Dedicated to the study of Fairy Tales and Fairies.

Fairy Tales Home

Norse-Franco-German Fairy Tales
Norse Franco German Fairies
Gernan Fairy Tales
Swedish Fairy Tales
Norwegian Fairy Tales

French Fairy Tales
& More tales

Celtic Fairy Tales
Celtic Fairies
Welsh Fairy Tales
Irish Fairy Tales
& More Tales

Fairy Blog
Fairy Songs
Origins of Europes Fairies
& More Fairy Articles

Finno-Baltic-Siberian Fairy Tales
Finno-Baltic-Siberian Fairies
Finnish Mythology
Estonian Mythology
Mari-el Fairy Tales
& More Tales

Greco-Roman Mythology
Greco-Roman Fairies
Greek Fairy Tales
Roman Mythology

Slavic Mythology
Slavic Fairies
Russian Fairy Tales
Polish Fairy Tales
& More Tales

Tales of Other Lands
Fairies of Other Lands
Japanese Fairy Tales
Chinese Folktales
& More Tales

Fairy Tales for Kids
Children's Dutch Fairy Tales
Fairy Tales Every Child Should Know

Fairy Tale Stories      Children's Fairy Tales      Fairies       Faery Woodlands Magazine      Blog     About
Fairy List


Scotland has also its water-spirit, called Kelpie, who in some respects corresponds with the Neck of the northern nations. "Every lake," says Graham, "has its Kelpie, or Water-horse, often seen by the shepherd, as he sat in a summer's evening upon the brow of a rock, dashing along the surface of the deep, or browsing on the pasture-ground upon its verge. Often did this malignant genius of the waters allure women and children to his subaqueous haunts, there to be immediately devoured. Often did he also swell the torrent or lake beyond its usual limits, to overwhelm the hapless traveller in the flood."


Mr. Rowlands, the ex-bailiff of Peniarth, who is about seventy-five. I was moreover much interested to discover at ILanegryn a scrap of kelpie story, which runs as follows, concerning ILyn Gwernen, situated close to the old road between Dolgettey and ILanegryn : —
As a man from the village of ILanegryn was returning in the dusk of the evening across the mountain from Dolgettey, he heard, whenhard by ILyn Gwernen, a voice crying out from the water : —
Daeth yr awr ond ni dtaeth y dyn ! The hour is come but the man is not !
As the villager went on his way a little distance, what should meet him but a man of insane appearance, and with nothing on but his shirt. As he saw the man making full pelt for the waters of the lake, he rushed at him to prevent him from proceeding any further. But as to the sequel there is some doubt : one version makes the villager conduct the man back about a mile from the lake to a farm house called Dyffrydan, which was on the former's way home. Others seem to think that the man in his shirt rushed irresistibly into the lake, and this I have no doubt comes nearer the end of the story in its original form. Lately I have heard a part of a similar story about ILyn Cynnwch, which has already been mentioned, above. My informant is Miss Lucy Griffith, of Glynmalden, near Dolgettey, a lady deeply interested in Welsh folklore and Welsh antiquities generally. She obtained her information from a Dolgettey ostler, formerly engaged at the Ship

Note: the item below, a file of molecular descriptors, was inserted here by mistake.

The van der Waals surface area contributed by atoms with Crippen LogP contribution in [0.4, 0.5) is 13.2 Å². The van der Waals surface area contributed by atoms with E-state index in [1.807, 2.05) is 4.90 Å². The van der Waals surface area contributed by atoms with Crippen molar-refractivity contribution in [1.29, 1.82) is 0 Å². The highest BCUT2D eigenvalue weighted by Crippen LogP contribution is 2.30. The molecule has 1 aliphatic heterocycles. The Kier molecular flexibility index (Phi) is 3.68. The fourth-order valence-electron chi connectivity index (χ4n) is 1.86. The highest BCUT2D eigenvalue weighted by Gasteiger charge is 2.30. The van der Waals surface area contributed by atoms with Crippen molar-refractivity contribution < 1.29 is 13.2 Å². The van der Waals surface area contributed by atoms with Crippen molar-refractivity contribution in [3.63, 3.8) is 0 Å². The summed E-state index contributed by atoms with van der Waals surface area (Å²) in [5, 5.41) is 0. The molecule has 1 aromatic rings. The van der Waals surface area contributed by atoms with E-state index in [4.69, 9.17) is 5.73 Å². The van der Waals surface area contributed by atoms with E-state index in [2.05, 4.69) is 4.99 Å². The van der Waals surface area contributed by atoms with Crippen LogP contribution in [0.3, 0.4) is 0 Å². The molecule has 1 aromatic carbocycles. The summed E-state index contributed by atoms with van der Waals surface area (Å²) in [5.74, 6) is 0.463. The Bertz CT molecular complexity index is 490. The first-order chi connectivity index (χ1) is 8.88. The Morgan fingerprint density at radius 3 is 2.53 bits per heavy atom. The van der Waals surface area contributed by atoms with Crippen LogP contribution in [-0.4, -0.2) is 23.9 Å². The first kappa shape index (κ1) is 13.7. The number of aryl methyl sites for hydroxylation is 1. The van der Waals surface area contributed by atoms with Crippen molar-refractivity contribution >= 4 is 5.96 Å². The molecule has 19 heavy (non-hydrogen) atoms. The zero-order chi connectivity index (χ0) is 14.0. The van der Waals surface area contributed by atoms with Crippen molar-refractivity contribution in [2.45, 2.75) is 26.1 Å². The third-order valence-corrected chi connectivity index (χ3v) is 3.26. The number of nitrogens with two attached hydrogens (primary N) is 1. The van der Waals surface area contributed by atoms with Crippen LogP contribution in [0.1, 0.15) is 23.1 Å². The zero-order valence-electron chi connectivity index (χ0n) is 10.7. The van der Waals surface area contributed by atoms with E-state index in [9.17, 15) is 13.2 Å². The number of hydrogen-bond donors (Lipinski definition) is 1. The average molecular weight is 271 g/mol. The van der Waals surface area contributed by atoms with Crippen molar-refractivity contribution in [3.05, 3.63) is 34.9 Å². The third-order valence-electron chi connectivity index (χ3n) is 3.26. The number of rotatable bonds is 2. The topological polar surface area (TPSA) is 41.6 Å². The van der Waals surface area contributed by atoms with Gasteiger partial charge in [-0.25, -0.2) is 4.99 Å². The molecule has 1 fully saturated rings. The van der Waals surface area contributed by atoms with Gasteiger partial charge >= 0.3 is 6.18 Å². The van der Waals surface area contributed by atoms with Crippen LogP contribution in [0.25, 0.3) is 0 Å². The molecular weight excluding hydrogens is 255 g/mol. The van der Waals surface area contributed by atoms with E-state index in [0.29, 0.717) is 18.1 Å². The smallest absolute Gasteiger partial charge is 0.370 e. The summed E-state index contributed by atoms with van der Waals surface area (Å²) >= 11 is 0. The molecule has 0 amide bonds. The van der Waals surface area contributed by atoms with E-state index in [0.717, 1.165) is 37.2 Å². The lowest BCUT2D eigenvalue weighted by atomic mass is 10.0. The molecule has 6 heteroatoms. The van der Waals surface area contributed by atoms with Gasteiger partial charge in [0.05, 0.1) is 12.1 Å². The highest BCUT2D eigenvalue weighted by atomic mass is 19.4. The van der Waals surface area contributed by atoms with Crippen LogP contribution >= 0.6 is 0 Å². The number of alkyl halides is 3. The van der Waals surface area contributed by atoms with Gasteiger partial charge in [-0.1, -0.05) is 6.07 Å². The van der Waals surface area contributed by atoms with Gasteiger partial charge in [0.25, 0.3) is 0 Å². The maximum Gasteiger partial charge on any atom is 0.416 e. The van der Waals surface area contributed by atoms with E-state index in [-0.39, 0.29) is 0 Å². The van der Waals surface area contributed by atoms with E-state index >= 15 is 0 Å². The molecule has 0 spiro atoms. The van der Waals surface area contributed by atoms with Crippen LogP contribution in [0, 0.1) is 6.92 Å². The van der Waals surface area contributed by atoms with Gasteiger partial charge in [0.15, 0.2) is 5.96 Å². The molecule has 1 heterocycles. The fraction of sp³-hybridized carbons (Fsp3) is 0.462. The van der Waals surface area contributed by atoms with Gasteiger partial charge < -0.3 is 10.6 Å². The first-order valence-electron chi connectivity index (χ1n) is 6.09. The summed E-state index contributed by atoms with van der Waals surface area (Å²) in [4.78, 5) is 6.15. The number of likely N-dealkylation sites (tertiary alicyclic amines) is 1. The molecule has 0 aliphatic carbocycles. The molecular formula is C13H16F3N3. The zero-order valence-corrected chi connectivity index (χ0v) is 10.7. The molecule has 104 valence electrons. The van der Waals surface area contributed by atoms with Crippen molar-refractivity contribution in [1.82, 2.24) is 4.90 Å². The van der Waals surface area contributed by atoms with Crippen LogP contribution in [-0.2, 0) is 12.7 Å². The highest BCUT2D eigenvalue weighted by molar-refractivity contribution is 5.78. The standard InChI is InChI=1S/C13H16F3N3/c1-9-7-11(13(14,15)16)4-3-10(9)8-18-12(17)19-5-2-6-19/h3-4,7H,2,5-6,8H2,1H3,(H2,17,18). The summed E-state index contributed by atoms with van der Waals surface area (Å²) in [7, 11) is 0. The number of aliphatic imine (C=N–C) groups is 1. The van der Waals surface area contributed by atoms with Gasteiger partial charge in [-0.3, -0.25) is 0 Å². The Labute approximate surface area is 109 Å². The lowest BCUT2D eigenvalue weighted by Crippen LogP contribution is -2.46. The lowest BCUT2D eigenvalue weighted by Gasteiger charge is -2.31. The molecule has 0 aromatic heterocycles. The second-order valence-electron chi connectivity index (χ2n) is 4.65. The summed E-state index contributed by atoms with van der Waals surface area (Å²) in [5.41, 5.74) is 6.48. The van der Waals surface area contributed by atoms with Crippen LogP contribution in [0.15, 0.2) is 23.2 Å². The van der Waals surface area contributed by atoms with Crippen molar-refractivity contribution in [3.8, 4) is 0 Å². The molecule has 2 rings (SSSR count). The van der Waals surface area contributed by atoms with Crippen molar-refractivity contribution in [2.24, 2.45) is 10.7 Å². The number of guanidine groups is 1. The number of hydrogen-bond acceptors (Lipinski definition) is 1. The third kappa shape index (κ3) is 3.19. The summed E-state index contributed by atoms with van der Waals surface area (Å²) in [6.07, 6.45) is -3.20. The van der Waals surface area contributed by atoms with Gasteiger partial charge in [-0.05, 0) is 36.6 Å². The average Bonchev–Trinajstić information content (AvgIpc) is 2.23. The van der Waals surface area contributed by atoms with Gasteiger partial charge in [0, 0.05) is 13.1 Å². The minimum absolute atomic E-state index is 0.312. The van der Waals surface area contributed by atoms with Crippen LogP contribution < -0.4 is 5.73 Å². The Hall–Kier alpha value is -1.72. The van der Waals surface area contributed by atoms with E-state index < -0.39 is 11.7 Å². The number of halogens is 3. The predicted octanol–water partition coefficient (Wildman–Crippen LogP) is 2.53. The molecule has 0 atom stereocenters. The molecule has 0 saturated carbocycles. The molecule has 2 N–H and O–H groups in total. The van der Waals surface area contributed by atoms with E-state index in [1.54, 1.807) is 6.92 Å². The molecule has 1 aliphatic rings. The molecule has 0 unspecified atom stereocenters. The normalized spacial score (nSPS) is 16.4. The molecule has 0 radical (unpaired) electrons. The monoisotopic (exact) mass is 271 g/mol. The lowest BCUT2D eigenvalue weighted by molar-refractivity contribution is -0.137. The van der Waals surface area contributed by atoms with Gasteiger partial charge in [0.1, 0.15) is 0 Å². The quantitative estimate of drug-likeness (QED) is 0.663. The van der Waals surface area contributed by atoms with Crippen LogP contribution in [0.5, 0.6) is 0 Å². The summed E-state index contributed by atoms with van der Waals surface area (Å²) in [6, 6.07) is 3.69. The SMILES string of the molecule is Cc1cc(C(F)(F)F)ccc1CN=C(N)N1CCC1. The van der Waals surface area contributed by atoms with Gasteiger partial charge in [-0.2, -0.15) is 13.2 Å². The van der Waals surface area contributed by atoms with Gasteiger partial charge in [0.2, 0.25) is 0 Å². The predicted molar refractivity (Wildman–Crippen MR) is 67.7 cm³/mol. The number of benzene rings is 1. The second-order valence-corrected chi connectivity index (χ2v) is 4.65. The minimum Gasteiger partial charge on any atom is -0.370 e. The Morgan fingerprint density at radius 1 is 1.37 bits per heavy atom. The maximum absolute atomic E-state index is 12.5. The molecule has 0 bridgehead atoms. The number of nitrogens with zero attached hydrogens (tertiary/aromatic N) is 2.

Hotel, to the effect that on Gwyl Galan, ' the eve of New Year's Day,' a person is seen walking backwards and forwards on the strand of Cynnwch Lake, crying out : — Mae'r awr wedi dyfod cir dyn heb dyfodt .... The hour is come while the man is not !

In the moorlands between Trossachs and Aberfoyle, a region made famous by Scott’s Rob Roy, I have seen atmospheric changes so sudden and so contrasted as to appear marvellous. What shifting of vapours and clouds, what flashes of bright sun-gleams, then twilight at midday! Across the landscape, shadows of black dense fog-banks rush like shadows of flocks of great birds which darken all the earth. Palpitating fog-banks wrap themselves around the mountain-tops and then come down like living things to move across the valleys, sometimes only a few yards above the traveller’s head. And in that country live terrible water-kelpies. When black clouds discharge their watery burden it is in wind-driven vertical water-sheets through which the world appears as through an ice-filmed window-pane. Perhaps in a single day there may be the bluest of heavens and [Pg 4]the clearest air, the densest clouds and the darkest shadows, the calm of the morning and the wind of the tempest. At night in Aberfoyle after such a day, I witnessed a clear sunset and a fair evening sky; in the morning when I arose, the lowlands along the river were inundated and a thousand cascades, large and small, were leaping down the mountain-highlands, and rain was falling in heavy masses. Within an hour afterwards, as I travelled on towards Stirling, the rain and wind ceased, and there settled down over all the land cloud-masses so inky-black that they seemed like the fancies of some horrible dream. Then like massed armies they began to move to their mountain-strongholds, and stood there; while from the east came perfect weather and a flood of brilliant sunshine.
And in the Highlands from Stirling to Inverness what magic, what changing colours and shadows there were on the age-worn treeless hills, and in the valleys with their clear, pure streams receiving tribute from unnumbered little rills and springs, some dropping water drop by drop as though it were fairy-distilled; and everywhere the heather giving to the mountain-landscape a hue of rich purplish-brown, and to the air an odour of aromatic fragrance.